Eight people were killed and 17 injured in suicide bombings and a gunbattle in the Afghan capital today, hours after US President Barack Obama's Kabul visit that came exactly a year after Al Qaeda chief Osama bin Laden was gunned down in Pakistan.
The brazen attacks were mounted after Obama left Kabul following a previously unannounced visit during which he signed a strategic partnership agreement with his Afghan counterpart Hamid Karzai.
"There were at least two suicide car bombings near a logistic camp named Green Village run by foreigners in Pul-i-Charkhi area this (Wednesday) morning," a police source told Xinhua.
He said the dead include a foreign security guard, five civilians and two suicide bombers.
Taliban has claimed responsibility for the attack that occurred at about 6.15 am.
At least 17 people were injured in the attack, a health official in Wazir Akbar Khan hospital told Xinhua, adding some of the injured were school children.
The area was cordoned off by security forces and police were on high alert across Kabul while several helicopters hovered over the area.
Obama signed a cooperation agreement with Afghanistan as he paid an unannounced visit to the war-torn country Tuesday.
"Afghanistan has a friend and a partner in the United States," said Obama before he and Karzai signed the Strategic Partnership Agreement outlining cooperation between their countries once the US-led international force withdraws in 2014, CNN reported.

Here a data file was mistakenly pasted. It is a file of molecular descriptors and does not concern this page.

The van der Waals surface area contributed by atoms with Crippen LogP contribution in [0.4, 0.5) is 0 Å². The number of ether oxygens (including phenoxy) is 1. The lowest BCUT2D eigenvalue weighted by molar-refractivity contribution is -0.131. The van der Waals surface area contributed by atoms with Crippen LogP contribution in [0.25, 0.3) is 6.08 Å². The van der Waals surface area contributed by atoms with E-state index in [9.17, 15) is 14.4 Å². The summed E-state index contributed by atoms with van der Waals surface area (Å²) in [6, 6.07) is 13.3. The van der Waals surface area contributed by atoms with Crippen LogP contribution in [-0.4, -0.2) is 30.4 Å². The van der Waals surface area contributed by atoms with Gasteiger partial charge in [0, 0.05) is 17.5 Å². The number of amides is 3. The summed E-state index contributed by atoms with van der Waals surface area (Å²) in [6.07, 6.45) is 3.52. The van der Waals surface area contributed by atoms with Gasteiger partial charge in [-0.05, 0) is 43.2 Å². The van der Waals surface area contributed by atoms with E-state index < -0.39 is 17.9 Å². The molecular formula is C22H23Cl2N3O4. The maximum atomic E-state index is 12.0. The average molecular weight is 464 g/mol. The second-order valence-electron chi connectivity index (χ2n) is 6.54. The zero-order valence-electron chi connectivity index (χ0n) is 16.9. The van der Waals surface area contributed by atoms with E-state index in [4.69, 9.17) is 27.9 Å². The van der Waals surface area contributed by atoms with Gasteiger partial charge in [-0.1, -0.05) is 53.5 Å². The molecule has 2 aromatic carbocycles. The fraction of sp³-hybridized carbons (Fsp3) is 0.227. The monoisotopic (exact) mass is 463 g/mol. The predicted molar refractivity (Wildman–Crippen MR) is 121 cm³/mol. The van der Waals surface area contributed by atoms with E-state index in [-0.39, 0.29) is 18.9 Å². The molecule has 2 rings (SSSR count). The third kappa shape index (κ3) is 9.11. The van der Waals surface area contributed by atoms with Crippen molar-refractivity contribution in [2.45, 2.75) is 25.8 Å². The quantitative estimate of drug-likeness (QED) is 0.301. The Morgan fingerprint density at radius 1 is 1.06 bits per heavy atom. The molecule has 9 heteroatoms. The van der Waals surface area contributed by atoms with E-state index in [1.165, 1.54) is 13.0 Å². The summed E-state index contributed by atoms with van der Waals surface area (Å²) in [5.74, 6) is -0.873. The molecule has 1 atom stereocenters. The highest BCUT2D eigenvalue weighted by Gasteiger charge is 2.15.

Obama, on his third trip to Afghanistan since taking office, also addressed troops at Bagram Air Field.
During the signing ceremony, the US president said neither country asked for the war which began over a decade earlier, but now they would work in partnership for a peaceful future.
Addressing concerns in Afghanistan that the US would abandon the country once its troops leave, Obama said: "With this agreement, I am confident that the Afghan people will understand that the United States will stand by them."
"We came here with a very clear mission to destroy Al Qaeda," he said as the day marked a year after Osama was gunned down by US commandos in Pakistan's Abbottabad town.
Obama's visit to Afghanistan came a week after the Afghan and US governments finalised the US-Afghan strategic pact's draft.
The agreement, which paves the way for long-term US military presence in Afghanistan after the withdrawal of the NATO-led coalition force from the country by 2014, has been welcomed by local analysts as a security stabilising factor in Afghanistan.
At present, there are over 90,000 US troops in Afghanistan and the US is expected to draw down that number to 65,000 by the end of 2012 and to less than 20,000 by the end of 2014.